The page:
There are also measurement issues worth noting. First, defining markets is challenging because patients can cross boundaries. The measurement of disparities in provider supply related to income may be sensitive to how markets are defined and academic medical centers are treated. Large urban medical centers have many academic physicians who see patients on a part-time basis. These centers are mostly located in urban, often low-income, communities and may artificially inflate provider supply estimates. Second, without recent national Medicaid claims data, we could not examine the extent to which being restricted to providers who accept Medicaid contributed to disparities in access. Third, we did not have cost and quality data for comparing within and across urban, suburban, and rural areas. Fourth, because of data limitations, we could not identify all of the sites in which nonphysician providers such as nurse practitioners delivered care, and therefore did not include them in our analyses. Finally, our results are based on averages across all markets, masking much heterogeneity at the local level. Although the heterogeneity within and across local areas may make it difficult to generalize across the United States, this high-level view is important for informing both federal and local policy.

CONCLUSIONS

This study complements other related work. Specifically, recent studies of access focus attention on health insurance expansions (ie, patients’ ability to pay for care).3,8,10,28,41-45 The 2016 National Healthcare Quality and Disparities report documented income- and race-related disparities in healthcare utilization and quality.15 A more recent study by Chetty and colleagues went a step further in documenting substantial local area variation in income-related disparities in health outcomes that were uncorrelated with health insurance coverage.46 This study on local delivery systems broadens the policy discussion to include nonfinancial barriers to accessing care such as the resources and services available in local communities.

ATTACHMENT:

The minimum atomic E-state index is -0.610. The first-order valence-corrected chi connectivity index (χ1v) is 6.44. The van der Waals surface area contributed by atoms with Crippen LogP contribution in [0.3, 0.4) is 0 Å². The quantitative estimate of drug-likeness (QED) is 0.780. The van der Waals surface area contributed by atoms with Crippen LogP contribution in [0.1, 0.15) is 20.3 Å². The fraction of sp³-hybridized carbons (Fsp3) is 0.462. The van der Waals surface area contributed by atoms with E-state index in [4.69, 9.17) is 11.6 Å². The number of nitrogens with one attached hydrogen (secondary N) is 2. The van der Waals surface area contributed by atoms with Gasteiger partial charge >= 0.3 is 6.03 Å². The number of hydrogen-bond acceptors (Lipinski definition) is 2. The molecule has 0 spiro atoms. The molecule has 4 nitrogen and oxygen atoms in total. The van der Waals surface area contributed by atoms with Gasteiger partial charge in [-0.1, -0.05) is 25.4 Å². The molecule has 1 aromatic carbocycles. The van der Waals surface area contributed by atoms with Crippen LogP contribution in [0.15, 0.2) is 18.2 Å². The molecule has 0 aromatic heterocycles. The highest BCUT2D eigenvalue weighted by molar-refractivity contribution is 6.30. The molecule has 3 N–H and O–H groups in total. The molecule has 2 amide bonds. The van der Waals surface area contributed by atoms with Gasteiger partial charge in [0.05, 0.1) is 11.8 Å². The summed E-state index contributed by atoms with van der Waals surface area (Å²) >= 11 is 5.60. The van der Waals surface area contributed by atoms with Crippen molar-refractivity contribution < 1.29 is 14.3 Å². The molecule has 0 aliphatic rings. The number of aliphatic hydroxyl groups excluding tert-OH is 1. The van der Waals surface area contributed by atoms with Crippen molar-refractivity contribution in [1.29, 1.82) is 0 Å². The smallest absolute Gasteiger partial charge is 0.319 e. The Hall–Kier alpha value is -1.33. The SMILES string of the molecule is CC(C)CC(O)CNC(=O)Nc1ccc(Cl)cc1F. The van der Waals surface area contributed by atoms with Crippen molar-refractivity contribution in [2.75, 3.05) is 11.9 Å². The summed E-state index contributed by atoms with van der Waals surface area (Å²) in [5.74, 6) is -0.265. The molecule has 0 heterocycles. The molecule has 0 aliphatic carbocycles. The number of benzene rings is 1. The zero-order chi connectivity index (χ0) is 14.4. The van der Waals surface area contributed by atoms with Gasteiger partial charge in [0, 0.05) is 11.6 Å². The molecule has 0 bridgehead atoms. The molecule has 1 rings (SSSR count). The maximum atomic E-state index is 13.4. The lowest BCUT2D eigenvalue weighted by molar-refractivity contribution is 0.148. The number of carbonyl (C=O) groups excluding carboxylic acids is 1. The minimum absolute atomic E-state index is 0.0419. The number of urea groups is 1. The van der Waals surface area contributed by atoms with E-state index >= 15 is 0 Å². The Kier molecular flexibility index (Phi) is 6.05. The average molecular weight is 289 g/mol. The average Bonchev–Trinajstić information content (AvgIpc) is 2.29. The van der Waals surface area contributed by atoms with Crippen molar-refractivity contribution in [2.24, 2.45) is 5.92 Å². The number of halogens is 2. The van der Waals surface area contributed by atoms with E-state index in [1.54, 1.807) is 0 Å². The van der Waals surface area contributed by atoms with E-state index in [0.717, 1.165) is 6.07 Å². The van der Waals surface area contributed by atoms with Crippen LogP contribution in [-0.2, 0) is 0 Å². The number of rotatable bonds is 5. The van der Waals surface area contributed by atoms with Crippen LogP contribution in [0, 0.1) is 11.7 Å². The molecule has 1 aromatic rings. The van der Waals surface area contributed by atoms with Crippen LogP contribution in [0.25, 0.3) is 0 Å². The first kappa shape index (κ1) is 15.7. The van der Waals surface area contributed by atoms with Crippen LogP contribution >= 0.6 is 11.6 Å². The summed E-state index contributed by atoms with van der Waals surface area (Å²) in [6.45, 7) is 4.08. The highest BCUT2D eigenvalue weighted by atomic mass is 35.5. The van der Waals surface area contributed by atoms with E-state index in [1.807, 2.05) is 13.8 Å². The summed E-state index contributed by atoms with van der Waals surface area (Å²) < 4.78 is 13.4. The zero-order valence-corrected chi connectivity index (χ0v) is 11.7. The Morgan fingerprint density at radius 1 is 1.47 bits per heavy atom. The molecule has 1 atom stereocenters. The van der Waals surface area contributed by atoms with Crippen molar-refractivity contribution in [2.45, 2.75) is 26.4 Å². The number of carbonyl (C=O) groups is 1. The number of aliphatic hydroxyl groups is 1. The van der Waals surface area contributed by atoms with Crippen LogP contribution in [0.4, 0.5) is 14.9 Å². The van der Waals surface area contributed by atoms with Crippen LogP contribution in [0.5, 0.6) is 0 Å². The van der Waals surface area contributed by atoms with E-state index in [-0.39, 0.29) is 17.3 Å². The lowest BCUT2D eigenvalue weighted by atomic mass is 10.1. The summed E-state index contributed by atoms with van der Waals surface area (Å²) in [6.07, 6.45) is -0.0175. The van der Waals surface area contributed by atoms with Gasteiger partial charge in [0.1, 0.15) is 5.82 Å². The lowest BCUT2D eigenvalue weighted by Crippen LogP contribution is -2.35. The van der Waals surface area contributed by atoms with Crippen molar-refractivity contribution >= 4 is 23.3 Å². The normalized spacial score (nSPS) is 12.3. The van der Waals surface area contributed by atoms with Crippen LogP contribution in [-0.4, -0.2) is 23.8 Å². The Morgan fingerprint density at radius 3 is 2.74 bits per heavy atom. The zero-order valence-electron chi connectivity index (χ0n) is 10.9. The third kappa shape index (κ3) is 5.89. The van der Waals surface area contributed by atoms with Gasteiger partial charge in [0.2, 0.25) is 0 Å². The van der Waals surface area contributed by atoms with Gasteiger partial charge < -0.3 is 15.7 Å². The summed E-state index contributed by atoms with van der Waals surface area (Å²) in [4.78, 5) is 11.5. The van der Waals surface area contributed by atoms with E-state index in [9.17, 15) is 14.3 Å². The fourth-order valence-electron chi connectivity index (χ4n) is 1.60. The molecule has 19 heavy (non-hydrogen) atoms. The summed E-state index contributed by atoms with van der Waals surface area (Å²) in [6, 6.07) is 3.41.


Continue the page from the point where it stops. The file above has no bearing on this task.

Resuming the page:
The stratification of our analyses by urban, suburban, and rural areas generated findings consistent with and complementary to those of Schnake-Mahl and Sommers.29 Based on data from a nationally representative survey defining access as having health insurance, a usual source of care, unmet need due to cost, and receipt of a routine checkup, they find that suburban low-income residents face higher barriers to accessing care. Combining their findings with ours suggests that suburban areas may be high-potential places for delivery system interventions to close the divide between the low- and high-income residents. Improving access to care for low-income populations may require greater attention to provider availability and access to specialty hospitals in local delivery systems.

Author Affiliations: Massachusetts Institute of Technology, Sloan School of Management (CAN), Cambridge, MA; Department of Health Care Policy, Harvard Medical School (CAN, MEC, NDB), Boston, MA; University of California, San Francisco, School of Medicine (IO), San Francisco, CA.

Source of Funding: Research reported in this study was supported by The Commonwealth Fund under award number 20160683. The content is solely the responsibility of the authors and does not necessarily represent the official views of The Commonwealth Fund.

Author Disclosures: The authors report no relationship or financial interest with any entity that would pose a conflict of interest with the subject matter of this article.

Authorship Information: Concept and design (CAN, MEC, IO, NDB); acquisition of data (CAN, IO, NDB); analysis and interpretation of data (CAN, MEC, IO, NDB); drafting of the manuscript (CAN, NDB); critical revision of the manuscript for important intellectual content (CAN, MEC, NDB); statistical analysis (CAN, IO, NDB); obtaining funding (MEC); administrative, technical, or logistic support (CAN, IO); and supervision (CAN, NDB).

Send Correspondence to: Christina A. Nguyen, AB, Massachusetts Institute of Technology, MIT Sloan School of Management, 100 Main St, E62-489, Cambridge, MA 02142. Email: canguyen@mit.edu.